The Red Canoe
Helen was unexpectedly single. Her Hero from the Antipodes had let her down: she had been too this or too that, she supposed, or maybe not enough this or not enough that. His eyes had glazed over when she spoke about the things she really cared about. Was he now squatting by the billabong, regretting his action, thinking that she was as rare as a duck-billed platypus and twice as interesting? Probably not. So she’d have to fettle up. She really did need to move on.
What to do? The usual websites were gross. Plenty o’ Fish was just for people who wanted sex. There were some websites about men who liked fishing and who posed with their catches, but they were quite frightening, particularly the one with the conger eel. There were some about men who grew giant vegetables, but again, they clearly thought that size was everything. No, what she wanted was someone to see her, to know her, to love her. Where was such a one to be found?
Disconsolate, Helen decided to take her red canoe out for a spin on the canal. Let the boat and the water make the decision for her. That was what Cobbett had done when he started to write Rural Rides: he had thrown the reins on the horse’s neck and followed its whim. He had been gratifyingly rewarded. So be it. It was a hot afternoon in Spring, and the birds had begun to build their nests.The air was soft, and there were mares’ tails in the sky. The buds were about to burst. The May blossom was brave already: it was singing.
On and on she drifted in her canoe, as if in a dream. There was a bend in the canal, and she saw a young man standing on the towpath. She paddled up to him, and stopped quite close to the verge. He bore an uncanny likeness to her eldest son, and she felt exasperated : did she really need to engage in the Family Romance? But on closer inspection, he was much taller and much older than her son, although with the same intent gaze. He had surrounded himself with objects: smoked salmon sandwiches with the crusts cut off, fairy cakes on flowery plates, pieces of bright glass, swatches of soft material. On either side of him sat a fox: a young dog fox on his right, with a keen eye and bushy tail, and a young vixen on his left, with a big belly and full teats that oozed milk onto the ground. There were two buckets and a bird-cage, and a book. Helen realised that the young man was like a bower bird. He had made this assemblage for her, to attract her, to stimulate her love. And it was beginning to work.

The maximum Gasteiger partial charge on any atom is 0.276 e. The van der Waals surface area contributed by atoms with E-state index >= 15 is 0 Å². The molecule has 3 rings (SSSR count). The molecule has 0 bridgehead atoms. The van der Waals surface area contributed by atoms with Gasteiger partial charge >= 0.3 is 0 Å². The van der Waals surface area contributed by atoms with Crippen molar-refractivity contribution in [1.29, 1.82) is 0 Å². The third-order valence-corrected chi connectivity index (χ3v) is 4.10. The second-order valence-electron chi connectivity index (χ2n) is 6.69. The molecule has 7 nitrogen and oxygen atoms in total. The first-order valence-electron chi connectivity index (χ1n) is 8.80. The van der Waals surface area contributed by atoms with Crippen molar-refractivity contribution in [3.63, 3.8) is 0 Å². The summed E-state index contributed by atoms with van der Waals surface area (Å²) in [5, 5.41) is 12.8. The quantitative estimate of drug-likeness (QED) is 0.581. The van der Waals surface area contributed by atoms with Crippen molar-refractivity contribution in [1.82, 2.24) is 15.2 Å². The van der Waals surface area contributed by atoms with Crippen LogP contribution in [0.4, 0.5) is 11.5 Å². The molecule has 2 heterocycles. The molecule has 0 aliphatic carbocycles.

He lifted up the first bucket, and Helen saw it was full of minnows in water. He poured them into the canal, and they swam away. The second bucket contained frogs, and he tipped them gently onto the grass. They hopped off, glad of their freedom. He picked up the birdcage and opened its door, and the little prisoners soared away into the bright air. He took the book in his hand, turned to a page marked with a leaf, and began to read aloud:
“O my America! my new-found land,
My kingdom, safest when with one man manned,
My mine of precious stones...”
His voice died away on the wind. Helen held out her hand to him: “come into the red boat”. He shushed the foxes away - “go now!” - and passed her the book and the little plates of food and the soft cloth. He stepped nimbly in and took the paddle she offered. They steered the boat round and paddled in perfect harmony. It was time to go home.